This is Part One of a two part post inspired while I caught some rest between sets at Summer Camp 2008. I propped myself up against a tree in the shade and starting reading Inside the Music, a book of artist interviews I came across recently written by pop culture writer Dimitri Ehrlich.
For this first post I’ve pulled a portion of his recounting of Woodstock ’94, where he vividly describes the horrible scene that more closely resembled a “war zone” than a rock concert. I share it with you because what I was reading was in such drastic contrast to the environment that surrounded me. The passage was also a stark reminder of how bad Woodstock ’94 really was and what can happen when a festival turns into a nightmare(and remember, this is, of course, a less-severe scene compared to what would happen five years later at Woodstock ’99 ).
In Part Two, I’ll share a portion of Ehrlich’s interview with Perry Farrell and explain how reading the interview brought some perspective and insight to some of my Lollapalooza and other Farrell concert experiences. Both posts will fit in nicely as a contextual primer as Lollapalooza 2008 is just around the corner in a few days.
As I sat among the crowd at Summer Camp and read Ehrlich’s Woodstock ’94 account, I glanced back and forth from the page to the generally relaxed and chillin’ Summer Camp crowd and thought about how something like both Woodstock scenes could even begin to happen at Summer Camp or any of the other festivals I’ve been to in the last few years. I also wondered how much of an impact the Woodstock disasters have had on planning and promoting of future festivals.
Ehrlich’s eerie, disturbing and unsettling account is below. And during his account he uses Farrell’s Woodstock ’94 performance as a segue into the interview, during which a younger Farrell, back in 1997, answers questions about his artistic vision, which after reading have forced me to revisit some of my past comments about Perry Farrell and his m.o. as a festival creator and performer. 20/20 hindsight always helps but not always a luxury when reviewing concerts.
“You haven’t really experienced true mud until you’ve slogged through a field where half a million white people have just spent forty-eight hours throwing the ultimate frat party in the pouring rain. The mud was mixed with sweat, urine, and beer and tromped into ghoulish oatmeal. Kids were running and diving head first into it. Line and line of young men who looked strangely like marines, leading face forward into the earth. It was unhygienic. One kid had a bloody lip, another had a gash on the bridge of his nose, but there was no concern for germs. A girl with no shirt was being photographed as she rubbed her muddy breasts together. A young hairdresser from Long Island stabbed a can of beer with a pen knife so she could drink it from a small puncture she’d made in the side. “It’s called a shotgun. It gets you drunk faster. I wanna get wasted.”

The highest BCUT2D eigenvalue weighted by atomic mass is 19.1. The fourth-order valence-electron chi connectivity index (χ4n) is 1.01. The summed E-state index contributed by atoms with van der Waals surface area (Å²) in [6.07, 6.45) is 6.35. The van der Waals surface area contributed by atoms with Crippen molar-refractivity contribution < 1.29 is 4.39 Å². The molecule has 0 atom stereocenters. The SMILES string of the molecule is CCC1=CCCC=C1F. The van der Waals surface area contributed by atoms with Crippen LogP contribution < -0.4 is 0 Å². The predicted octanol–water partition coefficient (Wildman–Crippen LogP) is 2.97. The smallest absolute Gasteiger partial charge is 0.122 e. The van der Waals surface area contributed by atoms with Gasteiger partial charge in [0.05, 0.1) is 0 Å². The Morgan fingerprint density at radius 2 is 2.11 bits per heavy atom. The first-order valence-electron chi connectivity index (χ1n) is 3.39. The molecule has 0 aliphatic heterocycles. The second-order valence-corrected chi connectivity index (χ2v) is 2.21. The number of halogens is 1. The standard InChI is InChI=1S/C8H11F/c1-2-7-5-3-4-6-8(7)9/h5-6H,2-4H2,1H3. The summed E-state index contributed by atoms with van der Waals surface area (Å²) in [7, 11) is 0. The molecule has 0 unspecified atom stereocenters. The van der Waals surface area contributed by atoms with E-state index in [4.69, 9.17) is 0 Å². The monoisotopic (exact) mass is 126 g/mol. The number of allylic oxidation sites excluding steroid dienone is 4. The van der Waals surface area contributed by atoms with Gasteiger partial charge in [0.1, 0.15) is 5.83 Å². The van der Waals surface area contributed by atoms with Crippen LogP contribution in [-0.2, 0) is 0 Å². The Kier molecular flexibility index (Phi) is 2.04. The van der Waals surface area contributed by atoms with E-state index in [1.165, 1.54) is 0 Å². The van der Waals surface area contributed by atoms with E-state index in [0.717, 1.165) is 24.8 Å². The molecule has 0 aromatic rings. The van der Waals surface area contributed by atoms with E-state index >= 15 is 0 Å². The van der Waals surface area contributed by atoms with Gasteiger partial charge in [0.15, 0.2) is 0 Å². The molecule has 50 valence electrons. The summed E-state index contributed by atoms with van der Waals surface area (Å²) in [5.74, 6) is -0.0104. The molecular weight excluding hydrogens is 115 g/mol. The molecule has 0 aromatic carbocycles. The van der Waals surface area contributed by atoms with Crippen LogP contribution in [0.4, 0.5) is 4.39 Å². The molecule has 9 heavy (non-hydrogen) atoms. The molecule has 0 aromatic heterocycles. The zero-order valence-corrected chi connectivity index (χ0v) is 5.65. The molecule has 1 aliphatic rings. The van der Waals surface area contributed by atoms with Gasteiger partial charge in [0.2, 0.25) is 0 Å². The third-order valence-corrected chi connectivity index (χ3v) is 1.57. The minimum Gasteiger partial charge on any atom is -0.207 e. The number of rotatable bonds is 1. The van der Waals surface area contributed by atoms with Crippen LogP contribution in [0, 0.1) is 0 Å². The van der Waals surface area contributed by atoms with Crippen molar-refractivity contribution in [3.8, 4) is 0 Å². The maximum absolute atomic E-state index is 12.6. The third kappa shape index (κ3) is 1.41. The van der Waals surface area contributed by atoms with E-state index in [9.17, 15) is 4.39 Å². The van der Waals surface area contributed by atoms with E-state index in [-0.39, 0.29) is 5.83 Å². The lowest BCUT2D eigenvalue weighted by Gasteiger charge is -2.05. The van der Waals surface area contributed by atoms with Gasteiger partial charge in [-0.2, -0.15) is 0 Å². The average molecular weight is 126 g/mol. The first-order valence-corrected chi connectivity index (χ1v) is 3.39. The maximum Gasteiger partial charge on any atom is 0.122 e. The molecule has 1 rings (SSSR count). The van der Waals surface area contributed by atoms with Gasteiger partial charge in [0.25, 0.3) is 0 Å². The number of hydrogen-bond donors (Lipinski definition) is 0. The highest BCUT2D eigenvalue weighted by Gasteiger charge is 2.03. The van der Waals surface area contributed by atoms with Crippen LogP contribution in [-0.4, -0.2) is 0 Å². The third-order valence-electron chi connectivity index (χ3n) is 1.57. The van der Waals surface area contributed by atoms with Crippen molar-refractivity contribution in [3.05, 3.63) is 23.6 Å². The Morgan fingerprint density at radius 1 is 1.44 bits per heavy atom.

“The mud took on its own visceral beauty, like luscious chocolate icing that some benevolent baker had spread all over the earth….I was going to slush through the crud to test some of the Woodstock pizza, but the shit stink was burning my eyes….the collective grumpiness factor was reaching a threshold point (alcoholics can only goes so far to ameliorate conditions of prolonging physical unpleasantries, particularly when the misery is not only self-inflicted but in many cases cost $135 a ticket.) The odor was so severe that although I am allergic to cigarette smoke, I was begging my Quaker friend to smoke a cigarette and blow the smoke in my face. Cancer before shit death.”
“A disturbingly steady flow of bodies were being carried out on stretchers. Afterward, one of the directors of medical services said he would have preferred to have been in the Vietnamese or Korean War for those forty eighty hours.”
Usually I do bring a book to read at some point at a music festival when I’m looking for a moment of rest and sonic escape, but I was a bit ambushed by this tragic account and surprised at how much this serendipitous reading pertained to and contrasted my current relaxed and laid-back Summer Camp experience.
What I was reading didn’t even come close to resembling the environment that surrounded me, but the account did remind me how bad my fellow music fans can get and how destructive something as simple as a music festival can become.
Like Ehrlich, I began to wonder what was it that had ignited such destructiveness and brutality at a festival that was to promote peace and community. As fans, I know we bring a whole suitcase full of emotions to a show and some of us see the live show as a moment of release and some of us see the show as a moment of reflection—and usually it a small unruly minority that see it fit to work out their emotions in a fit of rage and destruction that cause fear and pain for everyone, fan and artist. Why does this happen? To answer that question I’ll have to talk more with my friends who are experts at understanding human behavior and psychology. I have a few theories, but I’ll get back to you after I talk with the experts themselves.
If you attended Woodstock ’94 or ’99 or any other festival that was a disaster, I’d like to learn about your account and hear your thoughts on why things like this happen. Leave a comment or drop me an email.
Part Two: Rethinking Perry Farrell.